It’s over. The one thing that has lighted up my Sundays for the last few months finally came to an end. And overall, I can say it was a great ride. I had my qualms with it, but perfect adaptations from text-heavy media are no more than a distant and unreachable ideal, and despite every little detail I’ve complained about, ufotable managed to capture the essence of this masterpiece, resulting in a great show. But well, the review comes next and now I’m only here to talk about the 25th and last episode of this show.
It wasn’t as conclusive as one would expect of an ending, since this is, after all, a prequel, leading up to Fate/Stay Night, in which things will reach they’re proper (and less depressing) conclusion. On that note, I found it an interesting detail to end the show with a song called “To the Beginning”^^ Despite that, all the plot points directly related to the 4th Holy Grail War got resolved (or so they should have, as the anime didn’t make it much clear what Angra Mainyu is, what exactly happened as Saber fired Excalibur and how Gilgamesh appeared magically naked and Kirei came back from the dead) and in such a nice lively way at that… for Kirei, that is.
Apart from our very interesting villainous pair, who had the luck of being given further time to live in this world and just arrogantly laughed off at how ironic the outcome of the Grail War ended up being, everyone else has got a messed up fate in front of them.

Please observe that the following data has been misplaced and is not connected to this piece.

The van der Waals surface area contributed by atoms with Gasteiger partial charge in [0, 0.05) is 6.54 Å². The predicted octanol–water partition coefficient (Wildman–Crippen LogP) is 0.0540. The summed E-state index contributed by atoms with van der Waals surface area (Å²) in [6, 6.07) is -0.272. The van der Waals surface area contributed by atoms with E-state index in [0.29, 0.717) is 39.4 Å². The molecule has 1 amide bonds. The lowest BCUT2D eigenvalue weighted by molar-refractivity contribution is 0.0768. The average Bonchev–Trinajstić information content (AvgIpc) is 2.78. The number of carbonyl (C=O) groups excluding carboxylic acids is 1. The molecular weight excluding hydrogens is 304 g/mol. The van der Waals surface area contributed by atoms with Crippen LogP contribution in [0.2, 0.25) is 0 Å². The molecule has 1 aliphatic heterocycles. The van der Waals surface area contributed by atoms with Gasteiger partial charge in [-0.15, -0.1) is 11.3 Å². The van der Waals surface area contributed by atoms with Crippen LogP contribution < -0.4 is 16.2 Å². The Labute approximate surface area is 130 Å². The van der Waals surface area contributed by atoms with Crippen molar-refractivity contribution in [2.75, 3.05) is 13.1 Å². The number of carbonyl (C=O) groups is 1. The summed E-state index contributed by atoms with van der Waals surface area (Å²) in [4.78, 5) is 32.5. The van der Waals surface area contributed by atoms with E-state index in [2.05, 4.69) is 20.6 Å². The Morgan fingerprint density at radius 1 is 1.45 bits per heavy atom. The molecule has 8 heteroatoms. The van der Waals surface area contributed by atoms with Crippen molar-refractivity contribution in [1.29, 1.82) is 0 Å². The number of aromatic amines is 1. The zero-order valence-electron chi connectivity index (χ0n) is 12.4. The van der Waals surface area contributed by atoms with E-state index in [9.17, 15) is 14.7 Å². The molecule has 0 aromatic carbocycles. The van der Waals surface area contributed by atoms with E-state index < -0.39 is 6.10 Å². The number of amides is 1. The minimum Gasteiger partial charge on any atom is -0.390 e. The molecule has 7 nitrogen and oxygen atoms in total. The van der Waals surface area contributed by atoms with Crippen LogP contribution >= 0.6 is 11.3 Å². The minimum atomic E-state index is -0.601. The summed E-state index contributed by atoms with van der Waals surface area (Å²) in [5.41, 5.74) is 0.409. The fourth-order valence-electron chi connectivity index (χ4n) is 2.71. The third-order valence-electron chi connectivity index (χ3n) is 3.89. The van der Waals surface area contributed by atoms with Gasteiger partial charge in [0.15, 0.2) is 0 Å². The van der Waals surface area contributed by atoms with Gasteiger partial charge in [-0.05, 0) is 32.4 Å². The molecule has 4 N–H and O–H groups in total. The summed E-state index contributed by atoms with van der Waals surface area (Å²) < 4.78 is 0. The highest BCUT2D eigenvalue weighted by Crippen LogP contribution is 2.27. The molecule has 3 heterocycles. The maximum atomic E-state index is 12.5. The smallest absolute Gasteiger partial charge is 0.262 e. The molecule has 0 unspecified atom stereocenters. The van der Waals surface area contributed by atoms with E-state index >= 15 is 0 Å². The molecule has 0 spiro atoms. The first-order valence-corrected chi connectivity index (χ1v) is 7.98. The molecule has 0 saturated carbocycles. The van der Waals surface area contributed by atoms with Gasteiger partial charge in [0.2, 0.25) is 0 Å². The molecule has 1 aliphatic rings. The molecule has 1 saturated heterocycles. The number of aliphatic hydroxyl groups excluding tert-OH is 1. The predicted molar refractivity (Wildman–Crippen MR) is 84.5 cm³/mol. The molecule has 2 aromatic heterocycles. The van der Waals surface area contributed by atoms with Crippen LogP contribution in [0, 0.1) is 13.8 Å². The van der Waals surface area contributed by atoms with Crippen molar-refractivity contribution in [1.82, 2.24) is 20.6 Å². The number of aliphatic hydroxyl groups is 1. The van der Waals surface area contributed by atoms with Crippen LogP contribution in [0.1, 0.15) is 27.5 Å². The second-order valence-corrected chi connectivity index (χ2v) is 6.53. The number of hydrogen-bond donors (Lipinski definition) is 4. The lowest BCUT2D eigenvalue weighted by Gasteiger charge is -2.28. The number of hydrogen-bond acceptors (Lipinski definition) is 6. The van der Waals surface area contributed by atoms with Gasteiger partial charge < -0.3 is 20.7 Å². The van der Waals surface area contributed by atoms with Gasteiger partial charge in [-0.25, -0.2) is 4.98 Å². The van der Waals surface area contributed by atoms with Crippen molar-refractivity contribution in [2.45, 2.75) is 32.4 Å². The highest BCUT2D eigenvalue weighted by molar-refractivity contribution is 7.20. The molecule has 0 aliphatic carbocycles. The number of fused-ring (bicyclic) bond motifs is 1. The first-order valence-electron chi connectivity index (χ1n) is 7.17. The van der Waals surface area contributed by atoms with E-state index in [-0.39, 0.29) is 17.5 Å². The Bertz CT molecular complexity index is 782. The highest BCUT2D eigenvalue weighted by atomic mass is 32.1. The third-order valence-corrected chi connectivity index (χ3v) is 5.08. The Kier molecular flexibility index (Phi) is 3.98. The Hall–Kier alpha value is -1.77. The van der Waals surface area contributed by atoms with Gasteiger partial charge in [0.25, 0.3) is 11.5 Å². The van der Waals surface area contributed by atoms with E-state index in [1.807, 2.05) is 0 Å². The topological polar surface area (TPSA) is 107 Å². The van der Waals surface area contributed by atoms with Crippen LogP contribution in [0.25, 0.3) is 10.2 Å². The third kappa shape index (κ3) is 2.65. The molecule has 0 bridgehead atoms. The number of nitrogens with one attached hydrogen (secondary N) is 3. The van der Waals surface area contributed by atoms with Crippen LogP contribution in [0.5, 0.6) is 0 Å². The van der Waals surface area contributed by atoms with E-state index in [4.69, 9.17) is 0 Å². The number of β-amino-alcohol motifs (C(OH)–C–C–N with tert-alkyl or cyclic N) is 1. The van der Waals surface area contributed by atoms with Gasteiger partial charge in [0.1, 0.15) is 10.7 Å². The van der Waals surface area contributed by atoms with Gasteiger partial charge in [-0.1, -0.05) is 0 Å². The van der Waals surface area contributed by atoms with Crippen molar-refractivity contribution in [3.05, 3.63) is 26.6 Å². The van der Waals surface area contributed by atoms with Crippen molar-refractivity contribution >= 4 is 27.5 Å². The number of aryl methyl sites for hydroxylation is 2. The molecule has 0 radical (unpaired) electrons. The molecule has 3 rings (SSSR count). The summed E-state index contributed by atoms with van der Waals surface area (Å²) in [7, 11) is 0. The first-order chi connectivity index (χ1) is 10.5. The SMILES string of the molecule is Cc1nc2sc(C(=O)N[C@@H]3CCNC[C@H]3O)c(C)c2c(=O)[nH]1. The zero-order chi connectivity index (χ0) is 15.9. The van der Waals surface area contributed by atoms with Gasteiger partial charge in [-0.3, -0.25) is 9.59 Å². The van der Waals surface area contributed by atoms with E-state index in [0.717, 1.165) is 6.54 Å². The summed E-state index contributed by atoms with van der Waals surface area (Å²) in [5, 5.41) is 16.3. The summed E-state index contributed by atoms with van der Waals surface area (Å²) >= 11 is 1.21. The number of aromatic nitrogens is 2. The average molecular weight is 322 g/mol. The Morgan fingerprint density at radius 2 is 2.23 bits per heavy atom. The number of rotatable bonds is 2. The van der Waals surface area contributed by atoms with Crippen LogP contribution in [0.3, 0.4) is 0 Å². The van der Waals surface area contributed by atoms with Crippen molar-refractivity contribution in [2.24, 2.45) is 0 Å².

Well, Waver is an exception to that, since the Holy Grail War was more of a learning experience for him, who had the luck (and merit) of coming out unscathed, having finally built up the resolve to try new things in his life and strive to be worthy of the trust, praise and responsibility Rider left upon him.
As for everyone else, we only see wishes and ideals backfiring.
Kiritsugu’s brought him exactly the opposite of what he wished for in all the destruction and death he ended up causing. Having lost everything, he was simply a dead man in a living body, searching for either his destruction or a reason to live. Fortunately, the later came up in Shirou, a boy he found in the rubble and rescued from eminent death and also the protagonist of Fate/Stay Night, who ended up trying to realize his foster father’s ideals. So, despite losing his wife, being physically weakened by the Grail’s curse (why wasn’t that mentioned?!), and forbidden to ever see his daughter again, Kiritsugu never lost anything else in his live from then on and actually died in peace, knowing that because of that little boy, not everything had been in vain.
Saber ended up getting back to the hill of Camlann, where time is frozen for her and where she will continuing resenting her failure as a king and as a person until she can fight again for the Holy Grail. She was broken already, but after this 4th Grail war, she just doesn’t want to avert the fate of her country – she ends up believing that all of it is her fault, for she should have never become a king. I love how ufotable always gets facial expressions right, and this scene with Saber was perhaps the best example yet, as her despair and angst are perfectly represented.